“Cowboys & Aliens” As Simple As It Sounds

Posted in Uncategorized with tags , , , , , , , , , on July 30, 2011 by flicksmix

Cowboys & Aliens. A genre mash-up nod to the good old fashioned Western and the futuristic Science Fiction.  Unfortunately the film is about as exciting as its title.  It’s neither catchy nor clever, but it is straightforward and simple. Cowboys & Aliens is okay.



Sam Rockwell, Adam Beach, and the ever-incredible Clancy Brown all stood out in their respective roles as Doc, Nat Colorado, and Meacham.  The film is full of flat characters, but these three have some life to them.

Doc doesn’t have the stoicism the other male characters do, making him much easier to identify with. He also gets props and sympathy early on for being the only one to defend himself against the town brat, and paying for it in humiliation.  Of all the characters in this film, Doc is the only one I cared enough about to root for.  His few seconds on camera immediately after the final fight were superb.

Nat is just a good guy. He’s been working hard for and honoring Woodrow Dolarhyde (Harrison Ford) his entire life, with no real gratitude or recognition. When that acknowledgment from Dolarhyde finally came, it mattered to me and I was glad for Nat.

Meacham was simply the most interesting character here.  Maybe I haven’t seen enough Westerns, but a man of the cloth preaching reason more often than religion, stitching wounds, and teaching a man how to fire a gun, was unexpected and fun.  Clancy Brown had all the best lines in the film and delivered them excellently.


It’s not my favorite; I’m not going to go out and buy the soundtrack or anything. It just suits the film well.  There’s cowboy music for the cowboys, alien music for the aliens, and a good mix of the two that I enjoyed during the final fight between the two.  The best part was that throughout the film none of it was too obtrusive.  I had to remind myself to listen to it rather than just take it in as part of the experience.  I appreciate that.


I’ve never been one of those people who find the desert beautiful.  It’s dry, it’s mostly flat, it’s hot, and the colors are bland.  Nevertheless, they captured it well with all its subtleties and nuances.  One of the most memorable desert images comes near the beginning of the second act, as the hero Jake (Daniel Craig) rides along in a gorgeous sunrise.


I haven’t read the comic, but I expect credit for the alien design belongs there.  Either way, these creatures are very real and scary looking.  I wouldn’t want to meet one.  The look of alien species has always been a major factor in whether or not I like a Sci-Fi flick, and these don’t disappoint. They’re gross and slimy and huge and creepy and just humanoid enough to be fightable.



In a word, flat.  I understand that making a Western requires some tough, stoic, hard-faced characters, but there needs to be something beyond that to get an audience to engage with them.  By the time any of the leads show any emotion or heart, it’s too late – our opportunity to identify is long past.  Not that it matters much, since none of the leads really show any emotion at all.  Subtlety is one thing, but these characters aren’t subtle, they’re distant.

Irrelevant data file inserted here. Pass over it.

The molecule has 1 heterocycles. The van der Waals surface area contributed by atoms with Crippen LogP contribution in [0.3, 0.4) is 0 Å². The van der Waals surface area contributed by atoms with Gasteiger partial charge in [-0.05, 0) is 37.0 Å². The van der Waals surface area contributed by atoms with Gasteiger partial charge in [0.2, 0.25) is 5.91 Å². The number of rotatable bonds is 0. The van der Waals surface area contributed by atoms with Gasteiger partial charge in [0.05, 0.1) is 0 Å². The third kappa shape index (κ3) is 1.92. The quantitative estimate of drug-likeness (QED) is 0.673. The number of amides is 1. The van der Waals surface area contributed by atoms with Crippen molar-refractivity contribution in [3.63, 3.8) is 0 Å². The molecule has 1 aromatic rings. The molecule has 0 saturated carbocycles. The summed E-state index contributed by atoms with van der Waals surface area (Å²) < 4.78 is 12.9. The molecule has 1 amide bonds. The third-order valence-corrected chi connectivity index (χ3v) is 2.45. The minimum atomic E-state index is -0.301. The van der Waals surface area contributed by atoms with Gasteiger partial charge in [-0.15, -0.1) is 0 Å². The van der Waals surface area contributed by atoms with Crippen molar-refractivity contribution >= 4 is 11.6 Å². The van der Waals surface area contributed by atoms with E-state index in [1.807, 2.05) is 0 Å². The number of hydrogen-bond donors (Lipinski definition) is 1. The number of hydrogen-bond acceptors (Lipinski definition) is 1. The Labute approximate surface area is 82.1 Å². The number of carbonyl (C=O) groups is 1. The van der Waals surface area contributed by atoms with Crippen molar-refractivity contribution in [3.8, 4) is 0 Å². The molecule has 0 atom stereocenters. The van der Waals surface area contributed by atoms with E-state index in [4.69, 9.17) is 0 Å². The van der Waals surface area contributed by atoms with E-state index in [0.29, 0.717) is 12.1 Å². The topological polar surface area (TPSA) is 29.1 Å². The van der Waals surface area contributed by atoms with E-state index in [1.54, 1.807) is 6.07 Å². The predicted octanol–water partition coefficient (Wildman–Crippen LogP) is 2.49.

Take a moment to look at the number of writers and producers involved in this flick. Too many.  This film feels like the poster child for what happens when you have so many minds working on one project: the life gets written and produced right out of it.

Those are really the only major gripes I have.  I am inclined to say too much simplicity was a problem as well, but I think that’s primarily because of the lack of interesting main characters and the dead feel of the film in general.  Anything else that sagged was a derivative of those core issues.  Outside of that I’d actually say the simplicity of the title, settings, action, characters, etc. suits the Western genre well – simpler feel for what we consider simpler times (sans aliens).


If this review is feeling a little lifeless to you, you’re not alone.  You may get the same feeling when you watch it.  If you’re looking for great cinema, don’t look here.  If you just want to see what happens when cowboys, outlaws, and Native Americans go up against aliens, this’ll do.


“Don’t yank on it, it ain’t your pecker.” Meacham, when teaching Doc how to shoot.


In the middle of the desert in the pouring rain, outside a small town full of shattered and withered dreams, is an upside down and broken white paddle-wheel boat bearing the name “Amazing Grace.”

Directed by Jon Favreau, written and produced by too many people to name.


Jackie Earle Haley Returns to Film

Posted in Movies with tags , , , , , , , , , on November 30, 2010 by flicksmix

Found out earlier today that Jackie Earle Haley is returning to film in “Dance of the Mirlitons” as a “subtly sadistic Russian ballet instructor of the highest order.”  Sounds amusing, and like something that could showcase his talents in a fun way.
Very happy to see him returning to the film world. I realize he just recently had a (sadly) limited turn on the big screen with “Louis” in August, but since that was actually shot several years ago this will be his first new film project since “A Nightmare on Elm Street.”
Welcome back, Mr. Haley! Very much looking forward to this film.
Haley can currently be seen on Fox‘s Human Target airing Wednesday nights.

Buffy Reborn

Posted in Movies, TV shows with tags , , , , , , , on November 29, 2010 by flicksmix